Georgia Works doesn’t work
The last place I’d look for innovative job creation ideas is Texas, but Georgia isn’t far behind. President Obama hasn’t endorsed the Rick Perry sub-minimum wage job creation machine yet (see Paul Osterman’s op-ed in Tuesday’s New York Times), but he has given a shout out to a terrible idea from Georgia known as Georgia Works. I’ve been part of an effort to discourage the administration from including a Georgia Works-like proposal in the president’s Thursday jobs speech, but I’m afraid it’s been a losing battle.
In 2003, long before the Great Recession, Georgia started allowing employers to try out new employees for eight weeks without having to pay them anything. Unpaid employment is generally illegal, of course. It violates the federal minimum wage law. Georgia thought it could get around the law by letting the try-out employees continue to receive their unemployment insurance benefits. In addition, the state provided stipends to help the employees pay for transportation to and from work.
When the U.S. Department of Labor (DOL) discovered what was going on, it cautioned Georgia that the unemployed could continue to receive unemployment insurance benefits only if they were receiving state-approved training, and not if they were re-employed. But DOL also pointed out that bona fide trainees don’t have to be paid the minimum wage. So Georgia began calling its try-out employees “trainees” and required the employers to provide some training, though in practice the training might not amount to much.
This is obviously a great deal for the employers who participate, who get eight weeks of employment free, without paying even Social Security taxes or unemployment insurance taxes, let alone wages and benefits. Their competitors haven’t complained very much, perhaps because they know that in the long run, such a program will drive down entry wages low enough to benefit them, too (many employers have discovered the similar advantages of unpaid internships). But what kind of deal is Georgia Works for employees? Its proponents defend it on the basis that it’s voluntary and it gives the unemployed some hope of getting permanent employment at the end of the try-out.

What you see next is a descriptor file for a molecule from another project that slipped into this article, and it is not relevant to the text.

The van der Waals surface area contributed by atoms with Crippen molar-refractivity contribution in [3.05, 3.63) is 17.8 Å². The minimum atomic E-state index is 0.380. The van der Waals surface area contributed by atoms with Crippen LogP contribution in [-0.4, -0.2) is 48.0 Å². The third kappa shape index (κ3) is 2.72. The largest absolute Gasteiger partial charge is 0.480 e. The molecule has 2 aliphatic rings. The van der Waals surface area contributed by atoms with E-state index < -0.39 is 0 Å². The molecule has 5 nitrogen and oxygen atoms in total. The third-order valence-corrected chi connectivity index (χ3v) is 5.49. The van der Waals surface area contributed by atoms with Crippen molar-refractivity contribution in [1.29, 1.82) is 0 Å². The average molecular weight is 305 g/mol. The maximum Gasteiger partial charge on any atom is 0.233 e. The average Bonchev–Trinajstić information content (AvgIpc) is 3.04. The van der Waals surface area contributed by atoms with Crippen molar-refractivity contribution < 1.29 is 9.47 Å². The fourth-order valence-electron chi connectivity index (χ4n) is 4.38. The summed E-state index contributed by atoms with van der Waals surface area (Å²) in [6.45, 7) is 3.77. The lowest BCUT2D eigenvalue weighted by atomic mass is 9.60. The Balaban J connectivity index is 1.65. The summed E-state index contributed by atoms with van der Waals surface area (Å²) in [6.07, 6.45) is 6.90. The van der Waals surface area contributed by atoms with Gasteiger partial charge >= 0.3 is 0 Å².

Unfortunately, even the state of Georgia doesn’t claim much success for the program. Only one try-out employee in four got hired by the business that got his or her free labor, even according to the state’s unaudited claims. The state has never published any study that provides any evidence that the program improves the participants’ chances of getting a permanent job, let alone one at decent wages and with good benefits.
And as for job creation, Georgia has failed miserably. From July 2010 to July 2011, Georgia lost more jobs than any state but Indiana. All but six states gained jobs over that period, but Georgia lost 24,900 jobs. Georgia’s unemployment rate remains among the nation’s highest, a full percentage point worse than the national average.
Clearly, this is a record to run from, not one to impose on the rest of the nation. So why would President Obama praise Georgia Works? Does he know the program has dwindled to the point that fewer than 20 of the unemployed were participating in it last week? The answer appears to be that his hunger for bipartisanship has overcome his reason. Representative Eric Cantor (who wants to stop paying Emergency Unemployment Compensation to the millions of long-term unemployed who are receiving it), likes Georgia Works. Speaker of the House John Boehner likes Georgia Works too. Apparently, that’s enough to convince the president to ignore the stubborn fact that Georgia Works is a failed program with the potential to do serious damage to an already weak labor market.
My biggest fear is that Georgia Works, no matter how scrupulously it’s reformed and policed, is the first step onto a slippery slope leading downhill to workfare, the notion that the jobless ought to “work off” any benefits they receive. There are plenty of right-wing pundits and politicians who consider unemployment insurance a form of welfare, rather than a protection workers earn and pay for with their work and deferred wages.